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Brown Bat

Scientific name: Myotis Lucifugus

This little brown bat is an important member of our local ecosystem. Their ability to consume large numbers of insects, during dawn and dusk of  the summer months, help to control their numbers. For example, the mosquito can spread various diseases and the bat is nature’s way of keeping them in balance.

The wings of the bat are actually a thin membrane which is attached to what are elongated finger bones. Each membrane has four fingers and a thumb. They have soft fur covering their bodies.

A disease, known as white nose syndrome (WNS), has been responsible for the deaths of enormous numbers of bats. A white fungus forms on their noses while hibernating, causing them to die. The cause is unknown. For more information on this serious disease, read here.


They are 3 to 4 1/2 inches long and have a wingspan of 8-9 inches.

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How do Bats Fly in the Dark?

Bats do have very good vision, but at night they navigate using echolocation. When flying, they emit very high frequency sounds which are beyond our range of hearing. The sounds bounce back to them, allowing them to locate insects, for example. They can also change the frequency of the emissions from 20 to 500 pulses per second, in order to close in on their prey!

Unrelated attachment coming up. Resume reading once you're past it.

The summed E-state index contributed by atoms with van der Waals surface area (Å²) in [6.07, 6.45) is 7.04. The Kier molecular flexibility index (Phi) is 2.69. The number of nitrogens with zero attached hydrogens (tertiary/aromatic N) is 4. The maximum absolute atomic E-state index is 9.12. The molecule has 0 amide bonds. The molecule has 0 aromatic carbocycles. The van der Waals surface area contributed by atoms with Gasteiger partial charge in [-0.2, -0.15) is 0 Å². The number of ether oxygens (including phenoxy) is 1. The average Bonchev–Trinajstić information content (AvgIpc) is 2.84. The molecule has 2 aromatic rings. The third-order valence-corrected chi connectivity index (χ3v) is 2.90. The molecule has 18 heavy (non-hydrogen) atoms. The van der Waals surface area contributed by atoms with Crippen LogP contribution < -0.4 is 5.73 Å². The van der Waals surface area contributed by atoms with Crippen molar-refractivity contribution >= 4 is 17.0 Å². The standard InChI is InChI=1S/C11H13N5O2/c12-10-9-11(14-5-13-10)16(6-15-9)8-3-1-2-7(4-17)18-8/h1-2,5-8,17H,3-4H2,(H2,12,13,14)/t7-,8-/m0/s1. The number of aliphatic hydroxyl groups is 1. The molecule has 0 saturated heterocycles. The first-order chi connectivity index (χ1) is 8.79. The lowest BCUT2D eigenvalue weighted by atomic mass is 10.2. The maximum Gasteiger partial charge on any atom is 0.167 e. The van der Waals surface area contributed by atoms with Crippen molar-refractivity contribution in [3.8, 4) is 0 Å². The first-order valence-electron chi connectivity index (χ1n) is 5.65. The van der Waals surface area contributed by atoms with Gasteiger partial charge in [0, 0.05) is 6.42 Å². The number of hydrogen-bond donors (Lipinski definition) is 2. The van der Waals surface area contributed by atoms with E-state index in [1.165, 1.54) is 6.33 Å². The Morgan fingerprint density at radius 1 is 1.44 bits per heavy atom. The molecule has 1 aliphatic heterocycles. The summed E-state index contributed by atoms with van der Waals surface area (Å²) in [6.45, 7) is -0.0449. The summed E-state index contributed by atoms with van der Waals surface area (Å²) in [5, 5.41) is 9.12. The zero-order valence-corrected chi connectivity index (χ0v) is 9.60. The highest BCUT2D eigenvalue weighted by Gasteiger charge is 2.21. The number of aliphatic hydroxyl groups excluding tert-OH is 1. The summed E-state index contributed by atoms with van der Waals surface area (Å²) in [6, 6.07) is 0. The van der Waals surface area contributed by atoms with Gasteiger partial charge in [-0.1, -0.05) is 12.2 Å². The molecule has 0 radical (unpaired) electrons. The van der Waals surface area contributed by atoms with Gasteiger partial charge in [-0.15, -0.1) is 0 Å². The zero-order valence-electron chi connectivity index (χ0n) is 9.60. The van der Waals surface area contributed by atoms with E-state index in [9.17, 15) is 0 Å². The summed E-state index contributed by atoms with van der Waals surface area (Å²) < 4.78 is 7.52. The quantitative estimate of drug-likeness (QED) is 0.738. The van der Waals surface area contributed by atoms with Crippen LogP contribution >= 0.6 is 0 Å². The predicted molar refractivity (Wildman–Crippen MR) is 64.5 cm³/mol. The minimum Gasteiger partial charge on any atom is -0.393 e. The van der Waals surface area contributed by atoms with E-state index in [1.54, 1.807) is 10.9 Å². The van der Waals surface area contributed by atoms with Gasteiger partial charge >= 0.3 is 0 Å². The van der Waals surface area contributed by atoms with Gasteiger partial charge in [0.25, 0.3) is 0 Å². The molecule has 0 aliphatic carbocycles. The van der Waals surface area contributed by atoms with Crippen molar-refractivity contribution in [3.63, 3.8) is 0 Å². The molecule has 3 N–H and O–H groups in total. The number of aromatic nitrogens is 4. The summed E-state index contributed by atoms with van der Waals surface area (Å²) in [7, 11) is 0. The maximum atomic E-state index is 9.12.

Bats are insectivores and can eat up to 600 insects per hour during the time they are feeding! Mosquitoes, moths and other night flying insects are all part of the bats’ diet.

Life Cycle

Bats mate in the fall, and the sperm stays within the uterus of the female until spring, when hibernation is over.  A single baby bat is born in June or July. During the first weeks of life, she clings to her mother during flight. By the time the bat is a month old, they are able to hunt on their own. By fall, the bat will look to either migrate or hibernate in place.

Similar Species

Read about the bats of New York here.

Human Connections

Sometimes, a bat will enter the house. It is possible to have a professional remove them, or read the info in the next paragraph.  Of course, if you think that you may have been bitten, it is necessary to seek medical advice!

The NYS DEC has the following recommendations on its website.


The little brown bat needs temperatures ranging from 30-40 degrees during the winter months. Often, they hibernate by the thousands in abandoned mines or caves. It is during this period of time where they are vulnerable to the white nose disease. Some bats will stay in their habitat if they have a warm enough structure.

Fun Facts

Did you know that the bats’ breathing slows to one breathe every five minutes while hibernating?

How You Can Help

You can learn to build a bat box to put in your own backyard ! Learn how here.

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